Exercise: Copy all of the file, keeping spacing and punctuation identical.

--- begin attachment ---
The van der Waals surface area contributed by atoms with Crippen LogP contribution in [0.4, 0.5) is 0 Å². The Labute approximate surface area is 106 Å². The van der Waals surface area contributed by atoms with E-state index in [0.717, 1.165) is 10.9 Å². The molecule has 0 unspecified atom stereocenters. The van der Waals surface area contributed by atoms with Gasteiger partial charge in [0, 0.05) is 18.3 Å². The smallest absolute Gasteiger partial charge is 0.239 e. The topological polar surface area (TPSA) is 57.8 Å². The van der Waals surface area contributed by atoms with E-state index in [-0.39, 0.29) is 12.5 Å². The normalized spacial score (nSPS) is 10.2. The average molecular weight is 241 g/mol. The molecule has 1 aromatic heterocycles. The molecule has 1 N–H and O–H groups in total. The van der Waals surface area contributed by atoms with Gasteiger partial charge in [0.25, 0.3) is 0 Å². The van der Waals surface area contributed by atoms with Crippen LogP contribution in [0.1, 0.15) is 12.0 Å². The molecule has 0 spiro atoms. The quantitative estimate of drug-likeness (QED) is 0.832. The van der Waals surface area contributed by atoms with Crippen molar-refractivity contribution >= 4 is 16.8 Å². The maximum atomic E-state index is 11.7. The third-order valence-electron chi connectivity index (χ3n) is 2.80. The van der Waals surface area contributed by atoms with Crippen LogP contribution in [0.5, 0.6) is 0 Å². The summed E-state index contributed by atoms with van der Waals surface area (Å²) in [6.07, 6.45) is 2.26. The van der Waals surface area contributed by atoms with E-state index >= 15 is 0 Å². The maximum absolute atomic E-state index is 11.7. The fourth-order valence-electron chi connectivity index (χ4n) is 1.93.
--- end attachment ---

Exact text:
The van der Waals surface area contributed by atoms with Crippen LogP contribution in [0.4, 0.5) is 0 Å². The Labute approximate surface area is 106 Å². The van der Waals surface area contributed by atoms with E-state index in [0.717, 1.165) is 10.9 Å². The molecule has 0 unspecified atom stereocenters. The van der Waals surface area contributed by atoms with Gasteiger partial charge in [0, 0.05) is 18.3 Å². The smallest absolute Gasteiger partial charge is 0.239 e. The topological polar surface area (TPSA) is 57.8 Å². The van der Waals surface area contributed by atoms with E-state index in [-0.39, 0.29) is 12.5 Å². The normalized spacial score (nSPS) is 10.2. The average molecular weight is 241 g/mol. The molecule has 1 aromatic heterocycles. The molecule has 1 N–H and O–H groups in total. The van der Waals surface area contributed by atoms with Gasteiger partial charge in [0.25, 0.3) is 0 Å². The van der Waals surface area contributed by atoms with Crippen LogP contribution in [0.1, 0.15) is 12.0 Å². The molecule has 0 spiro atoms. The quantitative estimate of drug-likeness (QED) is 0.832. The van der Waals surface area contributed by atoms with Crippen molar-refractivity contribution >= 4 is 16.8 Å². The maximum atomic E-state index is 11.7. The third-order valence-electron chi connectivity index (χ3n) is 2.80. The van der Waals surface area contributed by atoms with Crippen LogP contribution in [0.5, 0.6) is 0 Å². The summed E-state index contributed by atoms with van der Waals surface area (Å²) in [6.07, 6.45) is 2.26. The van der Waals surface area contributed by atoms with E-state index >= 15 is 0 Å². The maximum absolute atomic E-state index is 11.7. The fourth-order valence-electron chi connectivity index (χ4n) is 1.93.